Homily of Cardinal Oswald Gracias on World Mission Sunday, October 23, at the general conference of the Federation of Asian Bishops’ Conferences in Thailand.
In the Gospel [on October 23, World Mission Sunday], we just heard a parable that all of us have heard so very often, the Parable of the Pharisee and the Publican. We reflect about that and see the example of humility and example of pride. But going a little deeper, perhaps we could see in this pride and humility even deeper, the question of a person, of his relationship to God, positioning himself in relationship to God.
The Pharisee in his prayer to God, in the English translation saying “I” several times, four times. “I thank you,” “I am not like this man,” “I fast,” “I give tithes.” On the other hand, the prayer which Jesus gives us in this parable of the publican, a tax collector is “God, have mercy on me, a sinner.” One was “I”-centered, the other was God-centered.
One positioned himself towards God as if he was doing a favor to God in fasting, in giving donations. The other is all nothing but his own misery. Positioning himself to God as if God was not his supreme benefactor. The other one realizes that all he has is just receiving the mercy of God.
So, in our own path of spirituality, as Jesus gives this parable walking to Jerusalem for His final journey, His passion and death, apostles accompany Him. And in these Sundays, we heard Jesus teaching His apostles and disciples accompanying Him how to be truly a disciple — different elements. We complete Jesus’ journey two Sundays from now in the Gospel of Luke, and then we come to another part of the preparation of ourselves in holiness.
As Jesus walked to Jerusalem a hundred kilometers to tell us His journey, He is helping us, you and me, all of us participating in the Eucharist to continuously improve our own holiness. The Pharisee needed to be removed from this pedestal of “I”-centeredness, the pedestal of thinking God as almost an equal to his real position. It is also his relationship to God, his relationship to the Pharisee, “I am not like this man,” “Thank you, I am not like this man,” a relationship of superiority, a relationship of feeling that he is better.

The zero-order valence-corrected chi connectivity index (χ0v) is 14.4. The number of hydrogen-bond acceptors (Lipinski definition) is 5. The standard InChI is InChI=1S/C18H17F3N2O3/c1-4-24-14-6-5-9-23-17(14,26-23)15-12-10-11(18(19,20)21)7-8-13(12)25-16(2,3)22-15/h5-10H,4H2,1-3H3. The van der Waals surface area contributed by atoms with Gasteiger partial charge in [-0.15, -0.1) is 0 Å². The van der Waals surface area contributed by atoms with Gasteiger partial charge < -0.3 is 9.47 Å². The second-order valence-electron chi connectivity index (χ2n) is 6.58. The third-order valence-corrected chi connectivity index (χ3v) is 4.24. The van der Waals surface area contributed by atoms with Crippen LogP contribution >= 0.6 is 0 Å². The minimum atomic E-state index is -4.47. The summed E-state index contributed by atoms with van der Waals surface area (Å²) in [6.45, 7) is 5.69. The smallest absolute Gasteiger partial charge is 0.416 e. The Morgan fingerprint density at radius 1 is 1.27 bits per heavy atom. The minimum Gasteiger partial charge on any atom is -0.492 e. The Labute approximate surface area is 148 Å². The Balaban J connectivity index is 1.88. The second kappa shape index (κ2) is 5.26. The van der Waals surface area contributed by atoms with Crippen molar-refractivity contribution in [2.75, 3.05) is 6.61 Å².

So, as we make our own pilgrimage of holiness, we try to see how we could make our lives more God-centered, and also more others-centered, giving them importance.
Today is also a very special day for all of us here in Bangkok because it is Mission Sunday, World Mission Sunday.
Mission Sunday reminds us, reminds everybody, the whole world, not just the mission countries, so-called mission countries, that the Church is meant to be a mission. That is the essence I would think of the Church’s existence. Jesus established the Church for us to proclaim the Gospel.
In the very moving testimonies that we’ve heard at the beginning of this whole conference from 29 countries, we saw the challenges, opportunities, and the anxieties. And I think we must make clear to ourselves and to the world that we, the Catholic Church, are not in the numbers game, who try to get more than other religions. Our mission is to make Jesus real in the world, the gospel real, that’s evangelization. It is not just baptizing people.
I believe that all our moving testimonies showed us how much work is going on, in different places. And I would think that in a small school, where a few girls have taught in a rural area is evangelization. I would think that a small dispensary in Vietnam or Cambodia, where people have given medicines is also evangelization. I would think that in places where human rights have been defended and promoted is evangelization. I would think that when we dialogue with Hindus, with Muslims, and talk to them about our beliefs and their beliefs and try together to come to a better understanding of God, that is evangelization. I would think that when we talk to our ecumenical brothers and sisters, and speak about their work and concept of Jesus, of the saints, about the future life, that is evangelization.